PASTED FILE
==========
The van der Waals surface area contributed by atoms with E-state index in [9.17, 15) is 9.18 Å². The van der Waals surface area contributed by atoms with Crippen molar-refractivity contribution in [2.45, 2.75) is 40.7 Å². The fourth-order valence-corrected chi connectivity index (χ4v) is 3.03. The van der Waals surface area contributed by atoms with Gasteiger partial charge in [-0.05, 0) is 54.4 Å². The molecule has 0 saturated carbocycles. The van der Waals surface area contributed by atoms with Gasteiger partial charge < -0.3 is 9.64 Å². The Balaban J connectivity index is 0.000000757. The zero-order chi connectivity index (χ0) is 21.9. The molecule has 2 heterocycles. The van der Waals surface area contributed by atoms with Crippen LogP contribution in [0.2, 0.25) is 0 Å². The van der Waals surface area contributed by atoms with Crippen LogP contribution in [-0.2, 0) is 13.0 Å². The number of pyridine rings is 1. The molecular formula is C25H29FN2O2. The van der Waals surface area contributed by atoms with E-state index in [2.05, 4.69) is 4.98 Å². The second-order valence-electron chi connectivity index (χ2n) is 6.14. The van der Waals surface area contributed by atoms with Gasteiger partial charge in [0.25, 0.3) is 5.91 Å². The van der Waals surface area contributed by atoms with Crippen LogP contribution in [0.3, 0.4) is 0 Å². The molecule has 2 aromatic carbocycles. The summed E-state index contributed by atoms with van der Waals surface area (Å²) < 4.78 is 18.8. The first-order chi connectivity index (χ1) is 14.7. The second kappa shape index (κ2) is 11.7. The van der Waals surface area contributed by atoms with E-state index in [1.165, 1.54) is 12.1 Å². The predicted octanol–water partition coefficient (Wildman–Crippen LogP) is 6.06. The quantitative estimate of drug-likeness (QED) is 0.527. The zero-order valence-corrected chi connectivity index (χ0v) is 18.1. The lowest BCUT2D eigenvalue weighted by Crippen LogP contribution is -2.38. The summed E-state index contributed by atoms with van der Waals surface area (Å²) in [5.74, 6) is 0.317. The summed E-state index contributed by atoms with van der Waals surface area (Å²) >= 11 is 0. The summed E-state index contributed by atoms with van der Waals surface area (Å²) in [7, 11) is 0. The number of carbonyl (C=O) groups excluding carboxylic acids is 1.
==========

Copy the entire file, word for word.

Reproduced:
The van der Waals surface area contributed by atoms with E-state index in [9.17, 15) is 9.18 Å². The van der Waals surface area contributed by atoms with Crippen molar-refractivity contribution in [2.45, 2.75) is 40.7 Å². The fourth-order valence-corrected chi connectivity index (χ4v) is 3.03. The van der Waals surface area contributed by atoms with Gasteiger partial charge in [-0.05, 0) is 54.4 Å². The molecule has 0 saturated carbocycles. The van der Waals surface area contributed by atoms with Gasteiger partial charge < -0.3 is 9.64 Å². The Balaban J connectivity index is 0.000000757. The zero-order chi connectivity index (χ0) is 21.9. The molecule has 2 heterocycles. The van der Waals surface area contributed by atoms with Crippen LogP contribution in [0.2, 0.25) is 0 Å². The van der Waals surface area contributed by atoms with Crippen LogP contribution in [-0.2, 0) is 13.0 Å². The number of pyridine rings is 1. The molecular formula is C25H29FN2O2. The van der Waals surface area contributed by atoms with E-state index in [2.05, 4.69) is 4.98 Å². The second-order valence-electron chi connectivity index (χ2n) is 6.14. The van der Waals surface area contributed by atoms with Gasteiger partial charge in [0.25, 0.3) is 5.91 Å². The van der Waals surface area contributed by atoms with Crippen LogP contribution in [0.3, 0.4) is 0 Å². The molecule has 2 aromatic carbocycles. The summed E-state index contributed by atoms with van der Waals surface area (Å²) < 4.78 is 18.8. The first-order chi connectivity index (χ1) is 14.7. The second kappa shape index (κ2) is 11.7. The van der Waals surface area contributed by atoms with E-state index in [1.165, 1.54) is 12.1 Å². The predicted octanol–water partition coefficient (Wildman–Crippen LogP) is 6.06. The quantitative estimate of drug-likeness (QED) is 0.527. The zero-order valence-corrected chi connectivity index (χ0v) is 18.1. The lowest BCUT2D eigenvalue weighted by Crippen LogP contribution is -2.38. The summed E-state index contributed by atoms with van der Waals surface area (Å²) in [5.74, 6) is 0.317. The summed E-state index contributed by atoms with van der Waals surface area (Å²) >= 11 is 0. The summed E-state index contributed by atoms with van der Waals surface area (Å²) in [7, 11) is 0. The number of carbonyl (C=O) groups excluding carboxylic acids is 1.